Chemical fixation causes aggregation artefact

Researchers at Kanazawa University report in Communications Biology that using common chemicals for fixing living cell samples for microscopy studies causes membrane proteins to aggregate.


For histological investigations of biological tissues, i.e. anatomical studies under the microscope, samples are usually fixated to prevent them from decaying. Fixation is typically done by immersing or perfusing the sample in a chemical — aldehydes and alcohols are common fixatives. It has been speculated that membrane proteins moving to some extent on a cell membrane can form aggregates during fixation. Yet, detailed cell surface studies with the nanometer-scale resolution are necessary for obtaining definitive insights into this potential issue. Now, Takehiko Ichikawa and colleagues from Kanazawa University have performed atomic force microscopy (AFM) studies of living mammalian cell surfaces. By comparing non-fixated and fixated samples, they found that fixation indeed leads to structural changes.

The researchers developed a method of using microporous silicon nitride membrane (MPM), used in transmission electron microscopy (Figure 1), for AFM imaging. Importantly, MPM can make the cell surface flat and prevent fluctuations by supporting the area outside the observation area. In AFM images of the surfaces of the cultured colon cancer cells on MPM, biomolecular structures on the cell membranes showed up as protrusions with a typical size of a few nanometers (Figure 2 living cell surface).

When the cells were treated with commonly used fixatives such as paraformaldehyde, glutaraldehyde, and methanol, a few nanometer structures disappeared, and only large protrusions with diameters ranging from 20 to 100 nanometers were observed (Figure 2). The researchers performed several fluorescence experiments and concluded that large protrusions observed after fixation were formed by the aggregation of membrane proteins.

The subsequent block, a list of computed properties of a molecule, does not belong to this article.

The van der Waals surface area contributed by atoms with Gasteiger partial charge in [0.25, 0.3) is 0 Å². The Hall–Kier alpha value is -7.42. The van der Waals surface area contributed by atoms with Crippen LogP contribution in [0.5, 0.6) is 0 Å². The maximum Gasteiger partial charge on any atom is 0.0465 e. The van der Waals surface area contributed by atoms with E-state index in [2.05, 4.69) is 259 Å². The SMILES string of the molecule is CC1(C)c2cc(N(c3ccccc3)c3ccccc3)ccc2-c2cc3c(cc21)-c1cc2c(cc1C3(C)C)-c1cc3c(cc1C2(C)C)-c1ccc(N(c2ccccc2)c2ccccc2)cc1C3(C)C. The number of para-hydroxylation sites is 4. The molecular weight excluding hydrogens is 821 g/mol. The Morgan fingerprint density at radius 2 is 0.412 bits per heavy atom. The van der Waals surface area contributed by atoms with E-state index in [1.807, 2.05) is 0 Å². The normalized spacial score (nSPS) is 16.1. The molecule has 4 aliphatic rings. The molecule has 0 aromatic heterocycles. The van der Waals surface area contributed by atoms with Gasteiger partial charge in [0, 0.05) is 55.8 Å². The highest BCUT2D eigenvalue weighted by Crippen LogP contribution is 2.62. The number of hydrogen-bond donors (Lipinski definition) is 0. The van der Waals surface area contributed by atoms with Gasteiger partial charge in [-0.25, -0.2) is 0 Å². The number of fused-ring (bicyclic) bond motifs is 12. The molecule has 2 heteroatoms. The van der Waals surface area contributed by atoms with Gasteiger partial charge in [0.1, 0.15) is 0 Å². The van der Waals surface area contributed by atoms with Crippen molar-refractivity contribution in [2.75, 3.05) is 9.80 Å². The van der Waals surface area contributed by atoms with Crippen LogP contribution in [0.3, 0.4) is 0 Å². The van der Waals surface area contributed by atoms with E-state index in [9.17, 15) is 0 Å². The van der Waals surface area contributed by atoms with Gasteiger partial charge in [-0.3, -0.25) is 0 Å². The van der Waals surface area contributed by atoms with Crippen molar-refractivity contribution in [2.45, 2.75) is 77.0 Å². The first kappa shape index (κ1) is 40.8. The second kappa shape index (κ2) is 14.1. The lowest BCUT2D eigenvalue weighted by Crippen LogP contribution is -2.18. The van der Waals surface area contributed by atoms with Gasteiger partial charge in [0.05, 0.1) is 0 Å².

The study demonstrates that the observed aggregates are artefacts resulting from the fixation process. This should call for caution among the community of researchers working with chemical fixatives. Quoting Ichikawa and colleagues: “Researchers who observe nanoscale clusters also should be careful in interpreting their experimental results when using fixed cells. We recommend that researchers use living cells as much as possible to avoid the effect of fixation when investigating nanoscale clusters […].”

Figure 1. A new technique for observing living cell membranes for AFM using porous silicon nitride membrane (MPM). (a) The appearance of MPM. (b) The holes of MPM observed by AFM. (c) The MPM when set in the chamber for observation. (d) Schematic of AFM cell surface observation using MPM.

Figure 2. Observation of AFM cell surface before and after treatment with glutaraldehyde, paraformaldehyde, and methanol, respectively. The left image is an AFM image, the center image is an AFM image with the protrusions framed, and the right image is a height profile along the dotted line in the left image.

Background

Atomic force microscopy

The general principle behind atomic force microscopy (AFM) is to make a very small tip scan the surface of a sample. During this horizontal (xy) scan, the tip, which is attached to a small cantilever, follows the sample’s vertical (z) profile, inducing a force on the cantilever that can be measured. The magnitude of the force at the xy position can be related to the z value; the xyz data generated during a scan then result in a height map providing structural information about the investigated sample. AFM is not affected by the diffraction limit due to the use of light or electron beams and can observe the intact surface topography with high resolution.

[Funder]

This work was supported by the World Premier International Research Center Initiative (WPI), JSPS KAKENHI grant number 20H00345, 19K22125, and 19K06580, and JST Mirai-Project (No. 18077272).

[Reference]

Title: Chemical fixation creates nanoscale clusters on the cell surface by aggregating membrane proteins

Journal: Communications Biology 5, 487 (2022).

Authors: Takehiko Ichikawa, Dong Wang, Keisuke Miyazawa, Kazuki Miyata, Masanobu Oshima, and Takeshi Fukuma.

DOI: 10.1038/s42003-022-03437-2

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